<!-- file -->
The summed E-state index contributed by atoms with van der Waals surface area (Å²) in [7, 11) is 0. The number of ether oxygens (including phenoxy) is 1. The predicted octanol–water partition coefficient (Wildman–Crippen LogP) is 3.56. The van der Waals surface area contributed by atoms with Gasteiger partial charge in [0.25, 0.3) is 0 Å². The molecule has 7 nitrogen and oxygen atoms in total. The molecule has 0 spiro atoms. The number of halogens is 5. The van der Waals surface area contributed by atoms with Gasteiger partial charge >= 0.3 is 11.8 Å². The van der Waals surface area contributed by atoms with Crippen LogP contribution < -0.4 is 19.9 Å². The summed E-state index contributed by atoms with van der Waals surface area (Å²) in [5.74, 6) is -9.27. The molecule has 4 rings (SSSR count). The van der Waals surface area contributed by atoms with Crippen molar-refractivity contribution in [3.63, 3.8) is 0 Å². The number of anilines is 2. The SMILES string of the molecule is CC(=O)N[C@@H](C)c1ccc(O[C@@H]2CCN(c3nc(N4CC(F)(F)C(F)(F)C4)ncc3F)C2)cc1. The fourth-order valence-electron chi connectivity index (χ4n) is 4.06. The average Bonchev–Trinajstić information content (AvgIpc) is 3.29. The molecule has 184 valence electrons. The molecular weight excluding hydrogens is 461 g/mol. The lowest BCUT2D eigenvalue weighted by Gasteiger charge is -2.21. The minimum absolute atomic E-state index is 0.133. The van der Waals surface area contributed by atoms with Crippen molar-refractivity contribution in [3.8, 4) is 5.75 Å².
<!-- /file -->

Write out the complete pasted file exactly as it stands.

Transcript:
The summed E-state index contributed by atoms with van der Waals surface area (Å²) in [7, 11) is 0. The number of ether oxygens (including phenoxy) is 1. The predicted octanol–water partition coefficient (Wildman–Crippen LogP) is 3.56. The van der Waals surface area contributed by atoms with Gasteiger partial charge in [0.25, 0.3) is 0 Å². The molecule has 7 nitrogen and oxygen atoms in total. The molecule has 0 spiro atoms. The number of halogens is 5. The van der Waals surface area contributed by atoms with Gasteiger partial charge >= 0.3 is 11.8 Å². The van der Waals surface area contributed by atoms with Crippen LogP contribution < -0.4 is 19.9 Å². The summed E-state index contributed by atoms with van der Waals surface area (Å²) in [5.74, 6) is -9.27. The molecule has 4 rings (SSSR count). The van der Waals surface area contributed by atoms with Crippen molar-refractivity contribution in [3.63, 3.8) is 0 Å². The number of anilines is 2. The SMILES string of the molecule is CC(=O)N[C@@H](C)c1ccc(O[C@@H]2CCN(c3nc(N4CC(F)(F)C(F)(F)C4)ncc3F)C2)cc1. The fourth-order valence-electron chi connectivity index (χ4n) is 4.06. The average Bonchev–Trinajstić information content (AvgIpc) is 3.29. The molecule has 184 valence electrons. The molecular weight excluding hydrogens is 461 g/mol. The lowest BCUT2D eigenvalue weighted by Gasteiger charge is -2.21. The minimum absolute atomic E-state index is 0.133. The van der Waals surface area contributed by atoms with Crippen molar-refractivity contribution in [3.8, 4) is 5.75 Å².